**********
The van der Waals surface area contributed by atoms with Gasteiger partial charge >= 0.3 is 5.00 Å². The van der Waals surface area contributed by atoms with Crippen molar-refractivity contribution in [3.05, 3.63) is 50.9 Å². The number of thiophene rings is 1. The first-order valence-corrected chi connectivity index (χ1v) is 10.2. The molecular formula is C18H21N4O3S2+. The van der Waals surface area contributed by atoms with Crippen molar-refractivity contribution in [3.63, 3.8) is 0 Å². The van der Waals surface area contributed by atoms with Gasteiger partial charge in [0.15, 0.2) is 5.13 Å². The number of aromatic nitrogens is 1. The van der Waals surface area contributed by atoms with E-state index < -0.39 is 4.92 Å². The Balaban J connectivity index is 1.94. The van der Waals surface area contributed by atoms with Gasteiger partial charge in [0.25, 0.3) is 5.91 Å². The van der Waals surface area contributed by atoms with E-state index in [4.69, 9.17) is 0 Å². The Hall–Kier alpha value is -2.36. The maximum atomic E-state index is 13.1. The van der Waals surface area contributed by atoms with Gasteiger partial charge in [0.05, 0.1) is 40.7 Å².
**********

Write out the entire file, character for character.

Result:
The van der Waals surface area contributed by atoms with Gasteiger partial charge >= 0.3 is 5.00 Å². The van der Waals surface area contributed by atoms with Crippen molar-refractivity contribution in [3.05, 3.63) is 50.9 Å². The number of thiophene rings is 1. The first-order valence-corrected chi connectivity index (χ1v) is 10.2. The molecular formula is C18H21N4O3S2+. The van der Waals surface area contributed by atoms with Crippen molar-refractivity contribution in [3.63, 3.8) is 0 Å². The van der Waals surface area contributed by atoms with Gasteiger partial charge in [0.15, 0.2) is 5.13 Å². The number of aromatic nitrogens is 1. The van der Waals surface area contributed by atoms with E-state index < -0.39 is 4.92 Å². The Balaban J connectivity index is 1.94. The van der Waals surface area contributed by atoms with Gasteiger partial charge in [0.25, 0.3) is 5.91 Å². The van der Waals surface area contributed by atoms with E-state index in [4.69, 9.17) is 0 Å². The Hall–Kier alpha value is -2.36. The maximum atomic E-state index is 13.1. The van der Waals surface area contributed by atoms with Gasteiger partial charge in [0.05, 0.1) is 40.7 Å².